Minnesota

Students show off invasive white clover they pulled at the Prairie Wetlands Learning Center, MN.
Students show off invasive white clover they pulled at the Prairie Wetlands Learning Center, MN.
Credit: Russ Aguilar

The question of funding educational programs lurked for months, maybe years, before the Friends of the Prairie Wetlands Learning Center created an endowment in 2010 for a long–term solution. The first contribution came from the Grady Mann family in 2010; Mann opened the first wetlands office in Fergus Falls, MN, in 1954.


The goal is to raise $1 million in 10 years. At the two–year mark, the endowment has about $110,000.


“The contribution is a wonderful example of how individuals can make a difference in the lives of so many,” said former Friends president Dave Sanderson, who still leads the five–member endowment committee.


The West Central Initiative, a regional community foundation which administers the endowment, provided training and strategic advice. “People are uncomfortable asking for money,” says Sanderson, “so we practiced how to do interviews.” One effective strategy is flexible giving, which allows donors to designate a portion of their contribution to the endowment and a portion to projects they like. One such project is the Yellow Bus Fund to transport school children to the Learning Center. Donors may make a one–time contribution or give a smaller amount each year.


The Friends also created the Monarch Society to accept bequests. “We’ll go back to the people who contributed initially,” says Sanderson, “and ask them to include us in their estate planning.”


“We’ll be lean for 10 years,” says Matthew Conner, director of the Learning Center, which is connected to the Fergus Falls Wetland Management District. Then Conner expects the fund to begin covering the costs of as many as four nine–month interns to help serve the 8,000 youngsters who come to the center every year.


Louisiana

Tensas River National Wildlife Refuge manager Kelly Purkey paddles a new trail through the cypress.
Tensas River National Wildlife Refuge manager Kelly Purkey paddles a new trail through the cypress.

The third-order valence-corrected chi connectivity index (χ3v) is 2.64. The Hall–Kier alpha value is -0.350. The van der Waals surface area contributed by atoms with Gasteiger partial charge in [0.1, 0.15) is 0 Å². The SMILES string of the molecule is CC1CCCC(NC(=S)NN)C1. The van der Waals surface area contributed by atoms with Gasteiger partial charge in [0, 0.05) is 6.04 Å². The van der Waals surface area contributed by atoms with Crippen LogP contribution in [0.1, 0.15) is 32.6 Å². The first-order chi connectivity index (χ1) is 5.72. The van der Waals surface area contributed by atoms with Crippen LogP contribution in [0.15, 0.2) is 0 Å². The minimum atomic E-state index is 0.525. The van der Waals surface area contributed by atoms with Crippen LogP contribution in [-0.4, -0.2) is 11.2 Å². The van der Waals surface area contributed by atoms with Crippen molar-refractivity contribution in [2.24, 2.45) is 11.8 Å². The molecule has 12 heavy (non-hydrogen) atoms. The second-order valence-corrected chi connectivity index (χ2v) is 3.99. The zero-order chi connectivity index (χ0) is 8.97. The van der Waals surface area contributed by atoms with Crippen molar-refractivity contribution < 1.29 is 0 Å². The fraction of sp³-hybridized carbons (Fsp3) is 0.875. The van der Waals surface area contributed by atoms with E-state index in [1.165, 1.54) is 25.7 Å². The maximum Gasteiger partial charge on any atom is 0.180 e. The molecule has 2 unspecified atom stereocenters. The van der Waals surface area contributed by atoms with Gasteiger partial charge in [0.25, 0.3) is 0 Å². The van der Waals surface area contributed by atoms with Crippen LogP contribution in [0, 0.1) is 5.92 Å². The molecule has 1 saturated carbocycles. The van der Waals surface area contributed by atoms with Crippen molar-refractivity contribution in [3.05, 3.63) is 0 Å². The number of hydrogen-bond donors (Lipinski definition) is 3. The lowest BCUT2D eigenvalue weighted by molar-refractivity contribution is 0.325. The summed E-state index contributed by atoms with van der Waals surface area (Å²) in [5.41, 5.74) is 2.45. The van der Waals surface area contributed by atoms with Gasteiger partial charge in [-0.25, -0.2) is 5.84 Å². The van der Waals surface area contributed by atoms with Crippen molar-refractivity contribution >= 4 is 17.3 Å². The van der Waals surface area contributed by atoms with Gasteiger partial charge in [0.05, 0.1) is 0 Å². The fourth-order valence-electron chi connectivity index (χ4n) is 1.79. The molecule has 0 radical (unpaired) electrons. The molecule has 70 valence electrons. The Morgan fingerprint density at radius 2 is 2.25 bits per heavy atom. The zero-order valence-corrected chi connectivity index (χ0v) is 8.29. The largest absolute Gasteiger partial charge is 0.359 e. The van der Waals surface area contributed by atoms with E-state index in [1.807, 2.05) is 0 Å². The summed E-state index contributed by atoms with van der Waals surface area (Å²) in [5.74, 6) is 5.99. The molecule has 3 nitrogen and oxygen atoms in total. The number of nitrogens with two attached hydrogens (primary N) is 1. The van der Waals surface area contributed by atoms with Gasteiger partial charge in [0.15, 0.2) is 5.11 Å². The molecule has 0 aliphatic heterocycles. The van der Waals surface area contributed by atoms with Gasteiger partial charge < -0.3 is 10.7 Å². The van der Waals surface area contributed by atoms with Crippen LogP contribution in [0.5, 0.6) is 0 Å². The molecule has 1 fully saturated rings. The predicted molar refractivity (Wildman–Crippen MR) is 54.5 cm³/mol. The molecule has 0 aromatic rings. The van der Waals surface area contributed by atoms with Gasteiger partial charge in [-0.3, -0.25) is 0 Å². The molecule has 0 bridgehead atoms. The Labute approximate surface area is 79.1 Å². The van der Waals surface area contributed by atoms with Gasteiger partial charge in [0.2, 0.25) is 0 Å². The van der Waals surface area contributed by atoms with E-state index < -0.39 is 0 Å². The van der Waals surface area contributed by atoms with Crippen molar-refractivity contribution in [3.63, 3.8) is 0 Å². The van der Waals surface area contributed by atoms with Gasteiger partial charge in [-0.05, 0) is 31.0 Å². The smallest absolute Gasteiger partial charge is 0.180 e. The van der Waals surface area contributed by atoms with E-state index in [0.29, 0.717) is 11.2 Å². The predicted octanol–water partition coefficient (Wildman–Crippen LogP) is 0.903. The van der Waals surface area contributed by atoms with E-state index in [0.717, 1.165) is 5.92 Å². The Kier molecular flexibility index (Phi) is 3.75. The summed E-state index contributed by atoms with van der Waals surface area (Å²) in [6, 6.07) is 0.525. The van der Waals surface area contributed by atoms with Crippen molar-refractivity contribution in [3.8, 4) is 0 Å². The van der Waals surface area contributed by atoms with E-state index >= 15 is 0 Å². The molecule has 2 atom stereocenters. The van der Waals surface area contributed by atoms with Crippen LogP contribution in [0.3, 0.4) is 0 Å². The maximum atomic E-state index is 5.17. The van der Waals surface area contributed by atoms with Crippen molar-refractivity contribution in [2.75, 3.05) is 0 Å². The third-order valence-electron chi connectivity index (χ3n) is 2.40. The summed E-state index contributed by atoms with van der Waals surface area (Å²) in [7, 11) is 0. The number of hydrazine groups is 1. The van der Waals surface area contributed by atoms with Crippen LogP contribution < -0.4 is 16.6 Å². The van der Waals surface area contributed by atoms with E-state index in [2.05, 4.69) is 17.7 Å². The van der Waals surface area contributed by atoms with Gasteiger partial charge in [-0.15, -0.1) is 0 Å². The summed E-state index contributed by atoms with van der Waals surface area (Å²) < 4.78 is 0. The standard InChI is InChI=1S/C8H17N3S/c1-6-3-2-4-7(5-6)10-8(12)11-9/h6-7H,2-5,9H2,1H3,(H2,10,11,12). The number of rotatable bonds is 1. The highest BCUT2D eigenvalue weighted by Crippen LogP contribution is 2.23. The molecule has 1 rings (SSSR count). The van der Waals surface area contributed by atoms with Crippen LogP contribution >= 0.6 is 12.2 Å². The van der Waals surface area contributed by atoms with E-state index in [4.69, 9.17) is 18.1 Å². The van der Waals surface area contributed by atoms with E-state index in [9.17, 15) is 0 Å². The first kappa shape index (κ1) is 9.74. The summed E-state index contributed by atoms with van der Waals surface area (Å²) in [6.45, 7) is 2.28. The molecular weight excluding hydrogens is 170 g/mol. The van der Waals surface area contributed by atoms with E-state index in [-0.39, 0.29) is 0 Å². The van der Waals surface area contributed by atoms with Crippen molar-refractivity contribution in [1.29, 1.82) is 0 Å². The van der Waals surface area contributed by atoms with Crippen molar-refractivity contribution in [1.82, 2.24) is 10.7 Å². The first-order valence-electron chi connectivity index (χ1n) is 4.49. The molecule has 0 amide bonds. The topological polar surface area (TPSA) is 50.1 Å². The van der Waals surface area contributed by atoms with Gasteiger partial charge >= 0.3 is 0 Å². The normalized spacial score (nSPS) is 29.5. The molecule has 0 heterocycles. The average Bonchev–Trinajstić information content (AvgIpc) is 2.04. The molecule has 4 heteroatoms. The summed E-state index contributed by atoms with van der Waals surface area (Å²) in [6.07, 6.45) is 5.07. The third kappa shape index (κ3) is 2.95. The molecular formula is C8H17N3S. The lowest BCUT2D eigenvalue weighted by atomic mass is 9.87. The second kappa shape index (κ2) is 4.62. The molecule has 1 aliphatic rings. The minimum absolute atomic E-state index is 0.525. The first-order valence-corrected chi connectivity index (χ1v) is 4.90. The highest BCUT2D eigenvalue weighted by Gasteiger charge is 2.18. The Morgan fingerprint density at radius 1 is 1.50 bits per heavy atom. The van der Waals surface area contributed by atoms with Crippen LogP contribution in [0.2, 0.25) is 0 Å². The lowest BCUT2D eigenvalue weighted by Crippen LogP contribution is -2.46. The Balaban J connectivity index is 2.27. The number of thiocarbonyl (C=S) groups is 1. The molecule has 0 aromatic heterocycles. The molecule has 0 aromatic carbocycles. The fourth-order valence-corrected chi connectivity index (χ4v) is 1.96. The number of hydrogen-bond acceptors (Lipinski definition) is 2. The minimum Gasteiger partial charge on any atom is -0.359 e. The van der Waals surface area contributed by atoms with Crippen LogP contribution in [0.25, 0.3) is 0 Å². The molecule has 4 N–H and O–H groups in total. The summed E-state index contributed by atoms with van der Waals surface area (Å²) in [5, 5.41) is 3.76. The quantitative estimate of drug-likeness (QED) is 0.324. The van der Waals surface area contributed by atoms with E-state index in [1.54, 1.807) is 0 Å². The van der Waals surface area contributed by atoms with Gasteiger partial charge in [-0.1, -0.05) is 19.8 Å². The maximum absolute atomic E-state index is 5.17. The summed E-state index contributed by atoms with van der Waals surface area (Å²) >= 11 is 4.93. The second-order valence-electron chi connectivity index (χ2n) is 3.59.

Credit: LSU AgCenter

Four new trails for canoes and kayaks were dedicated this fall at Tensas River National Wildlife Refuge. The neighboring Friends of Black Bayou helped visitors learn how to take advantage of them.


The trails are an America’s Great Outdoors project coordinated by the Louisiana State University AgCenter. The Walton Family Foundation gave a $235,000 grant, which enabled designation of easily accessible put–in and take–out spots, development of brochures and paddling workshops.


Friends of Black Bayou, known for its interest in canoeing and eagerness to volunteer with community groups, readily agreed to coordinate four paddling workshops on Black Bayou Lake. “Any time we cooperate with other agencies, it always ends up helping us,” says Friends vice president Ann Smith. The LSU AgCenter and a local paddling outfitter publicized the workshops, which also publicized the refuge.


Besides, added Smith, “this is something we believe in. It will get more people out on the lake, it will let people know that we rent canoes and bring people to the refuge.”


Dora Ann Hatch, the LSU AgCenter agritourism coordinator, believes the paddling trails will also demonstrate to landowners that they can use their land to support paddlers who want to camp, hike or hunt. “We’re thrilled about the opportunities to generate ecotourism in the region.”


Maine

Welcome to the Sunkhaze Café: Discovering Nature’s Wonders over Coffee. On the third Saturday of the month, the Friends of Sunkhaze Meadows National Wildlife Refuge invites anyone interested in nature and wildlife to have coffee at the Daybreak Bakery in Old Town, not far from the refuge. Ten to 15 people show up to hear talks about invasive species, marsh birds, Atlantic salmon and even the impact of a new transportation corridor through the community.


“Not only are the topics interesting, but the public is learning more about how they can help conserve native species,” says Friends member Eleanor D’Urso. “In a relaxed atmosphere, natural resource professionals and scientists share the work and research they are passionate about.”


D’Urso recommends advertising early and often when initiating such projects. Friends post flyers and take advantage of free advertising space in the community newspaper. They are also reaching beyond the immediate area to Bangor, about 15 miles away.


Old Town High School teacher Ed Lindsey will speak about dragonflies on December 15 at the Sunkhaze Café, organized by the Friends of Sunkhaze Meadows National Wildlife Refuge, ME.
Old Town High School teacher Ed Lindsey will speak about dragonflies on December 15 at the Sunkhaze Café, organized by the Friends of Sunkhaze Meadows National Wildlife Refuge, ME.
Credit: Ed Lindsey